11. Tahoe Valley Lines says:

    Before the fickle US public decides whose proprietary cross-section to use (the “standard Maglev “gauge”) the current slow but sure US steel wheel rail expansion will sidetrack the mag-levs. More importantly to this discussion, ability to move victuals and necessary freight & perishables as trucking is impacted by diesel fuel rationing.

    How close is gas & diesel rationing? Ask how close is pre-emptive strike on Iranian nuclear program. Another avenue, at what point does US cash hemhorrage to support import oil force rationing? I love the idea of mag-lev like I love the Concorde. Too few stops and too much energy consumption per passenger. It is an unfortunate fact, prosaic steel wheel rail systems are not “sexy” enough for an AADD generation. Time to grow up.

    Mr. Joe Vranich is a credible and articulate supporter of Mag-Lev, and I respect his passion. Nonetheless, the USA is in a situation where we are racing the clock on motor transport fuel, and the only practicle option is massive expansion & extension of existing rail mains, and rehab of dormant branchlines. Read Richard Heinberg, James Howard Kunstler, Matthew Simmons, and best for last, Christopher C. Swan’s “ELECTRIC WATER” Governor staff should also obtain CalTrans’ 1995 Reno-Tahoe Rail Study (Unabridged) and hand over copy to presidential staff ..

  12. Allan says:

    It is important to note that the HSR can only achieve those speeds safely when running on specially-designed track. Old track has to be replaced with new track. Altho the HSR trains can use existing track, the HSR trains cannot travel at full speed on the old tracks.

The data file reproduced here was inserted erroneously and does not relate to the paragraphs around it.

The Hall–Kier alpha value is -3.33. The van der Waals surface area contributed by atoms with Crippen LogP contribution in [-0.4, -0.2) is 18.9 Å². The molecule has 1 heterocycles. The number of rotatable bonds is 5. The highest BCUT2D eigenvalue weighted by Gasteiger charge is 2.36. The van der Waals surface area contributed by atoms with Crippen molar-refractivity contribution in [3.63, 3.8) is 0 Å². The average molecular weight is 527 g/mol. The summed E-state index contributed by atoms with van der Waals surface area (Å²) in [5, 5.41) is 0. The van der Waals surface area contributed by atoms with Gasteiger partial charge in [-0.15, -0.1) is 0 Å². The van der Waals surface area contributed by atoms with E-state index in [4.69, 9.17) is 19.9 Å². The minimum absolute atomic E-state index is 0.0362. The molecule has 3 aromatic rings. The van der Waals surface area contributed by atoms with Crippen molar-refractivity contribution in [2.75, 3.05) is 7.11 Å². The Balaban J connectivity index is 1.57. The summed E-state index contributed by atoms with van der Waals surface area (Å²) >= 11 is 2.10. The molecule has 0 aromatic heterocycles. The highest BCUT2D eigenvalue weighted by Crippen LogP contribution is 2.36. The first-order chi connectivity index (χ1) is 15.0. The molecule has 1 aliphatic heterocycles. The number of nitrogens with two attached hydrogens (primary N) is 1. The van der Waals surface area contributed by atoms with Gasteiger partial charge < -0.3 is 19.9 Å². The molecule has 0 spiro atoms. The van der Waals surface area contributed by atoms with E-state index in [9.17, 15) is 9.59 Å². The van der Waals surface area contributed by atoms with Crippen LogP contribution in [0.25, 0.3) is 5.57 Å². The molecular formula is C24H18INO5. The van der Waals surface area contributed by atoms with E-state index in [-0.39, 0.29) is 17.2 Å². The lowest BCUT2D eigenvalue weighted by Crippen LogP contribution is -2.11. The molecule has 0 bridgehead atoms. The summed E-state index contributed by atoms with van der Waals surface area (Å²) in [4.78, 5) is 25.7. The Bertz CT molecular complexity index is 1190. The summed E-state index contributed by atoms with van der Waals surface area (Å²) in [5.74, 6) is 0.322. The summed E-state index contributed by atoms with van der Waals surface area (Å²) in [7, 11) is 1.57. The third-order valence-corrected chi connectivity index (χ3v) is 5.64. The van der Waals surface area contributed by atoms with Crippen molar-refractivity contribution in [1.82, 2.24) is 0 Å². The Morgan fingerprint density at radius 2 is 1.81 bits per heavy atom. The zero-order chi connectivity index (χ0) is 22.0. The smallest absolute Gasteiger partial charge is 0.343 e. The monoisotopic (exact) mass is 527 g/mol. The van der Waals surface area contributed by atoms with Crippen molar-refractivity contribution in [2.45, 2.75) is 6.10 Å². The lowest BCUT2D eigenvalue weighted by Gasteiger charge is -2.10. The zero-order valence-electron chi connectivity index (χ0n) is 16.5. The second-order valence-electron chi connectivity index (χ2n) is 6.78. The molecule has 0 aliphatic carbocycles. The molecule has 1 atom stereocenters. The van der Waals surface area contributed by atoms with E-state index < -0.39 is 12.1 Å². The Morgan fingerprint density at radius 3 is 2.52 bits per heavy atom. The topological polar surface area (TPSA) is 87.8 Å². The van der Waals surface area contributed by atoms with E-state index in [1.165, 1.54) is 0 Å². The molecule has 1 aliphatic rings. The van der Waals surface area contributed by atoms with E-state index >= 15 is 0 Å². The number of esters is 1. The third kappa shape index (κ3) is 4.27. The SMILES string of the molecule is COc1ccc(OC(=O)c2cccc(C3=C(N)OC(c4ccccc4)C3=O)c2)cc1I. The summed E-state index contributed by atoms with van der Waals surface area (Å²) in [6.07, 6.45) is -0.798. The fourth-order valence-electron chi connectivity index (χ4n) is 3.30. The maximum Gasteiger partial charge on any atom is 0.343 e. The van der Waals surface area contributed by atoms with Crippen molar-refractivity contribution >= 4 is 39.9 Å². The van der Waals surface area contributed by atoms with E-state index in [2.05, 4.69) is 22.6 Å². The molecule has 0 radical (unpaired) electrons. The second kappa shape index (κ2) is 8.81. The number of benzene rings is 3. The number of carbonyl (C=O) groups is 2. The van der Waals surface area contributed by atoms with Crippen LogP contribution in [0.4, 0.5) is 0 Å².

So, the argument that you shouldn’t use maglev because it isn’t compatible or that a special track is needed is non sequitur. You can’t use existing track for high speed.

    HSR is at the zenith of its technology while maglev is just beginning. Given the long construction time, etc., you’ll be putting in ancient technology by the time this is finished if you use HSR.

    The dual-track Shanghai maglev project was cost effective at about $60 million per mile. This is especially effective given the challenges of the alluvial soil conditions. Since then, new guide way and construction techniques have lowered costs by as much as 30%. Think HSR could have done it any cheaper???

  13. Good points, Allan, about the longstanding HSR “compatibility” argument and the relatively low capital cost of the maglev route in Shanghai.